Friday, January 28, 2011

Carl and I are moving to the United States. It still blows my mind!

We are in the process getting his Visa and sometime during this year we will be making the big transition from life in Ireland to life in the US of A. We are really excited....and terrified...and happy...and sad, a range of emotion that comes and goes in waves of hysteria.

A few nights ago Carl and I were walking back from the cinema and like so many of our conversations recently, talk turned to America. Instead of getting too serious, I teased him saying it would be his turn to get used to all of the little differences that he'll find in America. Two hours later and we were still listing all of the things that I found surprising or downright shocking as an expatriate.

As I was falling asleep later, I thought about my life in Ireland. After 9 years, I still don't understand some of the vocab and references, I still get surprised by what I can't get at the grocery store, and I am still learning so much about this country I have had a love-hate relationship with and am about to say goodbye to.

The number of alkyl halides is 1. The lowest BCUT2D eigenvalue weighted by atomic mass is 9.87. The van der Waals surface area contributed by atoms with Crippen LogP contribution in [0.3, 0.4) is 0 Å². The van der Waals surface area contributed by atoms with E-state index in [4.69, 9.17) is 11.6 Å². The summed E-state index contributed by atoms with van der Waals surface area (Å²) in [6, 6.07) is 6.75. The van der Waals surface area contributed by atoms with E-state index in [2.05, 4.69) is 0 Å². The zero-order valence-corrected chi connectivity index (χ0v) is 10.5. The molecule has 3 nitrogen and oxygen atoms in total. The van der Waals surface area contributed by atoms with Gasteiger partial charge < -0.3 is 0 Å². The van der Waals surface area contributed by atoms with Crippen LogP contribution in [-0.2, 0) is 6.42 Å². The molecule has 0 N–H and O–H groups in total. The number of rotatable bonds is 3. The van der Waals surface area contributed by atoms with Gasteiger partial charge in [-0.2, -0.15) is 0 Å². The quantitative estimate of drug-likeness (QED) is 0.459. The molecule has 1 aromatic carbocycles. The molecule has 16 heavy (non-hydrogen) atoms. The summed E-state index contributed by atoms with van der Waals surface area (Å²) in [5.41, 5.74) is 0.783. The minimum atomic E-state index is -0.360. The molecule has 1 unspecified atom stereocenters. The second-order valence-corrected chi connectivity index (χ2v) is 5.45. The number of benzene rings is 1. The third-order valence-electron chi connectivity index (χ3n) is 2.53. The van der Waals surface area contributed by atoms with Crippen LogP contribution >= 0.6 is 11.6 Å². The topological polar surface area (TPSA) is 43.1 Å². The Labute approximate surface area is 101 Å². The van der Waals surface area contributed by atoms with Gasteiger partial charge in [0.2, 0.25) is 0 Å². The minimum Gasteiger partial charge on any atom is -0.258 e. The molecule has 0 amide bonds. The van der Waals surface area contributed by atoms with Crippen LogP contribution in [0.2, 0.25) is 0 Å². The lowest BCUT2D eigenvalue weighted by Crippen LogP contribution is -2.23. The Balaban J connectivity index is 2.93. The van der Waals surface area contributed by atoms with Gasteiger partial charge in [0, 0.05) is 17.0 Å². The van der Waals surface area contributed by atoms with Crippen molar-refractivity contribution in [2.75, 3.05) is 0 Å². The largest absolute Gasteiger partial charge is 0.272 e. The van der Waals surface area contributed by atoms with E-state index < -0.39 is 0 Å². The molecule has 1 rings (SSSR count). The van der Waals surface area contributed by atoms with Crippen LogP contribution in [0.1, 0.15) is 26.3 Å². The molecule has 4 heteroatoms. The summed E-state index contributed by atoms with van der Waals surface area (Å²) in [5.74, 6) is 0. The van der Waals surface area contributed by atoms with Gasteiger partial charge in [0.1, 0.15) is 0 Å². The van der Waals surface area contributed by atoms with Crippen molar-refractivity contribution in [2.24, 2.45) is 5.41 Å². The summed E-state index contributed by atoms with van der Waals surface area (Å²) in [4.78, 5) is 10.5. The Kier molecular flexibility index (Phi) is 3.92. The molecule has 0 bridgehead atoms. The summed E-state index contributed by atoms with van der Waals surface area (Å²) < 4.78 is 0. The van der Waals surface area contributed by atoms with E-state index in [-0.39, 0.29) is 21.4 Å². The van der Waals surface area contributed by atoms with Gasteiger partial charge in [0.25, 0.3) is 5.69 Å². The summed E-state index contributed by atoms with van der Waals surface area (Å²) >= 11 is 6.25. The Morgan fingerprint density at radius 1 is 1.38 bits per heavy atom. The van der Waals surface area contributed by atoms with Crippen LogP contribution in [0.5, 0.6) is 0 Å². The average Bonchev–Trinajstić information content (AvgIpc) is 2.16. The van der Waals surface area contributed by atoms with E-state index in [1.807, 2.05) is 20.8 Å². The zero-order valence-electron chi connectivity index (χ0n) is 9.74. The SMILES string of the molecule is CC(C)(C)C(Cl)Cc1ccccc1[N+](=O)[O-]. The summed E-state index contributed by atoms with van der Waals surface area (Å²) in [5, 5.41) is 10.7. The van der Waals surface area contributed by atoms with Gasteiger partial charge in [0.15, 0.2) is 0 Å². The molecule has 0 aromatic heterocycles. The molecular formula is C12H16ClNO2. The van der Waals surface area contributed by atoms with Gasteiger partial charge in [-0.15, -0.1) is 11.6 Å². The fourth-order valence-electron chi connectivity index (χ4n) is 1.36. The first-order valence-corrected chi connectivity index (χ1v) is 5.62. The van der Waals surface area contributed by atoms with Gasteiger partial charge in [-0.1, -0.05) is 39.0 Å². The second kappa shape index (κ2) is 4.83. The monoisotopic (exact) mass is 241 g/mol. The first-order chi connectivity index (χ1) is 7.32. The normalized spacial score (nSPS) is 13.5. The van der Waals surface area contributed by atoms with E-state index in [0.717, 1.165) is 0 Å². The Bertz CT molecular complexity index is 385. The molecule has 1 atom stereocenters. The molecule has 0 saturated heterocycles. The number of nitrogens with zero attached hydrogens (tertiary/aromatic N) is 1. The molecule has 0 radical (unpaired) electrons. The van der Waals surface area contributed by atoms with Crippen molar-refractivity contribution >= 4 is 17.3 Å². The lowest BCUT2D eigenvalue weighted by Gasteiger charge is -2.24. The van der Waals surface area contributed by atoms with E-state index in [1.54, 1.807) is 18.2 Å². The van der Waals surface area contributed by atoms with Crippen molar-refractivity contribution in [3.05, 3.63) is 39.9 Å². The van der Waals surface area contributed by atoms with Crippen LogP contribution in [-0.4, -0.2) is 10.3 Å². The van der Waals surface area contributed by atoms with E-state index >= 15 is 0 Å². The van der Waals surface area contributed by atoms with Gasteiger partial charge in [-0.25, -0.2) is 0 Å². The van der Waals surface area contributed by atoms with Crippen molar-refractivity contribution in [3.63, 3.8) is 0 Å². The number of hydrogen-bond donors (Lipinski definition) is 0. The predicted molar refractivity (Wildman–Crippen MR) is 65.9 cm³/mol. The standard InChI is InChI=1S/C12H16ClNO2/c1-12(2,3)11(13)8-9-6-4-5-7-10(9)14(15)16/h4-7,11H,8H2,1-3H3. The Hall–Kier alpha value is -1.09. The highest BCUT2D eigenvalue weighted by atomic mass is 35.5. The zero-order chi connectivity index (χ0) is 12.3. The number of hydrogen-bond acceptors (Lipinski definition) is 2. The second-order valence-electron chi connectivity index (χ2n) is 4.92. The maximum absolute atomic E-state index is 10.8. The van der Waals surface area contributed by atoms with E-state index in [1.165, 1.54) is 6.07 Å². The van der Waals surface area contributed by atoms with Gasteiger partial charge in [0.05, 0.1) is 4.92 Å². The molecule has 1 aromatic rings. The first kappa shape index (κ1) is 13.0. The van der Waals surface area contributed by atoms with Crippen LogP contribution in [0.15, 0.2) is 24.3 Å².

As a swan-song to this lush green land and as a way to record things I don't want to forget, I am going dedicate one blog a week to life in Ireland. I asked Carl for help with a title for this section and he came up A Cead Mile Differences. Cead Mile Failte means a hundred million welcomes and it is used in Ireland all of the time, Cead Mile Differences is a little play on words. A hundred million differences.

Some will be funny, some will be sad, and some will seem downright bizarre, but I hope you will enjoy learning about life in the Eire.

Image source

Wednesday, January 26, 2011

Particularly Pretty Pinwheels

*We interrupt this regularly scheduled blog to discuss blog titles. Currently I am on an alliteration kick and I apologize...I really just can't help myself. It's something that I have enjoyed since I was a wee child and I must warn you now that they won't always make sense, but you probably knew that already?